THE WOMAN WHO WALKED INTO DOORS By Roddy Doyle; Viking: 208 pp., $22.95

Reading "The Woman Who Walked Into Doors," one almost can't helpmaking chilling comparisons between its tough, buoyant narrator and James Joyce's Molly Bloom. In his new novel, Roddy Doyle (author of "The Commitments" and "Paddy Clarke Ha Ha Ha," winner of Britain's Booker Prize) has given us another powerfully memorable Irish woman soliloquizer.

Like the soaring voice that keeps echoing long after the last lines of "Ulysses," Doyle's Paula Spencer is at once ordinary and mythical, lyrical and gritty, down-to-earth and so much larger-than-life that her personality keeps spilling over the boundary between the spiritual and the carnal. But the differences between these two female characters are profoundly disturbing, and readers may find themselves contemplating the drastic changes that have taken place in women's lives or perhaps just in the quantities of hard truth that writers feel allowed--or compelled--to tell about the harrowing struggles for survival that so often pass for domestic routine.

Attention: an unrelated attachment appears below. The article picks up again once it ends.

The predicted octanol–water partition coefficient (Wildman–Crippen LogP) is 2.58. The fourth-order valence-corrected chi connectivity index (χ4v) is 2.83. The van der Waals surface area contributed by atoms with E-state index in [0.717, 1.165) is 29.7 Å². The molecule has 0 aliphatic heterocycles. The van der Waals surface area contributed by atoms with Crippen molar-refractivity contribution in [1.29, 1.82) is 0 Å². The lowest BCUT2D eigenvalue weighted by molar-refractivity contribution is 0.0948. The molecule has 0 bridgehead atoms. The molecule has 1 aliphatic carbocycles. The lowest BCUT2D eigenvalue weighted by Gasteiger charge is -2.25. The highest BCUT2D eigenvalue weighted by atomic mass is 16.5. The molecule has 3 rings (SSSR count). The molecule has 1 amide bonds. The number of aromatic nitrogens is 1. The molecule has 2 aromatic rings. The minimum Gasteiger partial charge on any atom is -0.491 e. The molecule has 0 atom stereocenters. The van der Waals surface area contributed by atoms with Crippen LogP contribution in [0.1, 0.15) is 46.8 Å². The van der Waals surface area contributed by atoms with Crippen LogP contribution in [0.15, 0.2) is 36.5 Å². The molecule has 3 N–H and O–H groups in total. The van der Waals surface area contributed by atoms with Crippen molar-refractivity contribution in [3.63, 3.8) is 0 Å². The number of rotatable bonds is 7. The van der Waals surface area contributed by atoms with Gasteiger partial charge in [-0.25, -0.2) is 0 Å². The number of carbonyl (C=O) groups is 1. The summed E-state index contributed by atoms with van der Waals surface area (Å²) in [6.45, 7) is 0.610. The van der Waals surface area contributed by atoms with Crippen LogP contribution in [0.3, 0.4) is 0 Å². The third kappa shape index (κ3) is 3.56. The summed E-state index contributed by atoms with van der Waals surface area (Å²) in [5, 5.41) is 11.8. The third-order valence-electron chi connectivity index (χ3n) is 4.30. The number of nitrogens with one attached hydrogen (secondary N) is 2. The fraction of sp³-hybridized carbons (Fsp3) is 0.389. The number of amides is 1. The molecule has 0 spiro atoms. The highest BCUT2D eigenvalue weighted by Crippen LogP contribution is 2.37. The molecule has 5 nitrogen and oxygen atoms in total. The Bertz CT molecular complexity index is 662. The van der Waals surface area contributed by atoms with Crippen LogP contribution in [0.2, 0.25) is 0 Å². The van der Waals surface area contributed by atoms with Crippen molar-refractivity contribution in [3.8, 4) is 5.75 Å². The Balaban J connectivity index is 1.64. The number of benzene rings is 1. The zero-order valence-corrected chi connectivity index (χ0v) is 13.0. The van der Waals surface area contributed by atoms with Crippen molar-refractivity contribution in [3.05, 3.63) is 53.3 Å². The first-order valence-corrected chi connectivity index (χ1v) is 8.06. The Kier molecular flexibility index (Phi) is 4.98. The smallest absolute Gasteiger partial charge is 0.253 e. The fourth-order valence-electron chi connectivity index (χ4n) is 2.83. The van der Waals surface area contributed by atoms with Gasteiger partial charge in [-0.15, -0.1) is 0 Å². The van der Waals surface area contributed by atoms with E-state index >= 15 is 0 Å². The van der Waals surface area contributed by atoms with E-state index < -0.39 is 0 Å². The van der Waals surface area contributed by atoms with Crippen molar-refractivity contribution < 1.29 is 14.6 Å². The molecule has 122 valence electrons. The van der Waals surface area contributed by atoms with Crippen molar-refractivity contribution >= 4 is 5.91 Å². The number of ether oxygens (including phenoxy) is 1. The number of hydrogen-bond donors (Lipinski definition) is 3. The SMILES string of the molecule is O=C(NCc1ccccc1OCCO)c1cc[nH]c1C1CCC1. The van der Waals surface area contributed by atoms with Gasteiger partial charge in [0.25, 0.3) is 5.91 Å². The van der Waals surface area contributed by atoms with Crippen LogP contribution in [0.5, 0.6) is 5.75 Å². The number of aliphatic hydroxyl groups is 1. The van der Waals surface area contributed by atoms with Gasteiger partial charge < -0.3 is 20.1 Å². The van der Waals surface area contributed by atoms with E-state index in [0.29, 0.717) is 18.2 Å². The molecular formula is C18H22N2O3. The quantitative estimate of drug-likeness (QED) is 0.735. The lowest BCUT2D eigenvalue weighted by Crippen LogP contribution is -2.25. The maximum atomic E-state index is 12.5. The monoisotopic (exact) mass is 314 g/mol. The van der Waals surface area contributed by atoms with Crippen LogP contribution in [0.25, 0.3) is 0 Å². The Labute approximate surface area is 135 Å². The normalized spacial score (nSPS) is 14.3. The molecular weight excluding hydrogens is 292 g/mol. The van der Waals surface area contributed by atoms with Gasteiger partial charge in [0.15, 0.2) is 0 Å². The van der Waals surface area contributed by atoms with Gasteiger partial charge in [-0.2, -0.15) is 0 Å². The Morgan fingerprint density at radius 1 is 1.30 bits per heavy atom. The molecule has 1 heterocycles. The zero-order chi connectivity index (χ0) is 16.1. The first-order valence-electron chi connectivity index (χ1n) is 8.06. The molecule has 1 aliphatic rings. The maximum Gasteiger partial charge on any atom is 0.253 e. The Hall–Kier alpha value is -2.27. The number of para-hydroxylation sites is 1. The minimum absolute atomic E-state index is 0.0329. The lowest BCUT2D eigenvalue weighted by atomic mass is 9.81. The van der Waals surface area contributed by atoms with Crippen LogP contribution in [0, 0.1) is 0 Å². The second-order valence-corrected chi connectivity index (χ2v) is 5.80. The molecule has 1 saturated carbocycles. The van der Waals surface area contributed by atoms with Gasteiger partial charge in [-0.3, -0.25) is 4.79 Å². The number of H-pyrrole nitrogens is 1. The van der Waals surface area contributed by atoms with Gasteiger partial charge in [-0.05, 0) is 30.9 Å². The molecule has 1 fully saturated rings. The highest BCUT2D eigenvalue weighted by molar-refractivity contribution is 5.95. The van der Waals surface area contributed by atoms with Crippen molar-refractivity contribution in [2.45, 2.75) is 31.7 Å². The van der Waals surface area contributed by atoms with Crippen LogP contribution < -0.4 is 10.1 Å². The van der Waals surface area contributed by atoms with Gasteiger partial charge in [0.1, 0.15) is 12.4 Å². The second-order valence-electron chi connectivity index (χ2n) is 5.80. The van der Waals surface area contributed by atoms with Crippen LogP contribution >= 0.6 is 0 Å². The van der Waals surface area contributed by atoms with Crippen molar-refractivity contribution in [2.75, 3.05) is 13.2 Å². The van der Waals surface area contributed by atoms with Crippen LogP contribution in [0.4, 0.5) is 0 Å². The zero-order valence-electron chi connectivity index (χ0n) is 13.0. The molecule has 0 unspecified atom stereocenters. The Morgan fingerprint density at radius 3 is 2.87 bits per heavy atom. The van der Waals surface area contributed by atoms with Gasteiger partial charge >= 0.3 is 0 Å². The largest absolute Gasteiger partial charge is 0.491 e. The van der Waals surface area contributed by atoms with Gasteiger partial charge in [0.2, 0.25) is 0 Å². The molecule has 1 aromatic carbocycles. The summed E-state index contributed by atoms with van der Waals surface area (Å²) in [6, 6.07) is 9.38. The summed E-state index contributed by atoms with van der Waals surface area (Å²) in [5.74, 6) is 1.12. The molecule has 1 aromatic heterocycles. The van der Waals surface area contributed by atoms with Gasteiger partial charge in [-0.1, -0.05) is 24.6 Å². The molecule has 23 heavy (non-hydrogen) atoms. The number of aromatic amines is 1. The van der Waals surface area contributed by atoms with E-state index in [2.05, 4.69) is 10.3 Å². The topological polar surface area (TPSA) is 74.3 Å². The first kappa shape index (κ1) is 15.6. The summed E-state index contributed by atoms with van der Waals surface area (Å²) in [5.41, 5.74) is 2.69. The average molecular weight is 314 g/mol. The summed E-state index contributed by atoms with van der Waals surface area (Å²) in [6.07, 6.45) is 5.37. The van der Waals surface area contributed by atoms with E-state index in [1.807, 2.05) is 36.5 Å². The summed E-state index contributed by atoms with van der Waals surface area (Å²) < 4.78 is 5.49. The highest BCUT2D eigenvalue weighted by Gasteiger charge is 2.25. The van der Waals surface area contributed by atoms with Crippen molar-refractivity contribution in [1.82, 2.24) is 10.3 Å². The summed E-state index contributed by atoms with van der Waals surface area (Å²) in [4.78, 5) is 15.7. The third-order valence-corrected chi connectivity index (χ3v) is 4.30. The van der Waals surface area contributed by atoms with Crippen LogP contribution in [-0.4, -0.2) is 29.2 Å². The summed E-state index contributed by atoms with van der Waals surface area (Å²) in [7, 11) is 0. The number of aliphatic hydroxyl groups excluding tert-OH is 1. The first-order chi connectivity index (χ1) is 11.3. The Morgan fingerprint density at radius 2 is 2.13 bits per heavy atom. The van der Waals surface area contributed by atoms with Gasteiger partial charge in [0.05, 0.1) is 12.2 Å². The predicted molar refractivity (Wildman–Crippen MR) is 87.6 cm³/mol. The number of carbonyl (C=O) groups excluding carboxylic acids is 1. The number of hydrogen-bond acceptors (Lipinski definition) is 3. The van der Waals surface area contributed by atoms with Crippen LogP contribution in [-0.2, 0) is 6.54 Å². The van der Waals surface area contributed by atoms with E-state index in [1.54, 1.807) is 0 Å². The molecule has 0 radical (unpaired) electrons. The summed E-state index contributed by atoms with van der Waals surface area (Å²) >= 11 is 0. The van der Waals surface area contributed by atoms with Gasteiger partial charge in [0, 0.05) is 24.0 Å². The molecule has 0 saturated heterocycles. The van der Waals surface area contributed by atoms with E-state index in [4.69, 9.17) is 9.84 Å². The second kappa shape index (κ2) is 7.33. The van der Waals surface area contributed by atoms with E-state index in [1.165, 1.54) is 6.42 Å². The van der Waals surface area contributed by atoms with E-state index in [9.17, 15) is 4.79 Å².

Unlike Molly, who ends her reverie with that oceanic yes, Paula recounts a disturbing, painful and frequently hilarious personal history that is, at its most joyous, more appropriately an occasion for a highly qualified maybe. While Molly moves toward an affirmative celebration of the life-force and of sex, Paula has learned that romance can be the start of catastrophic problems.

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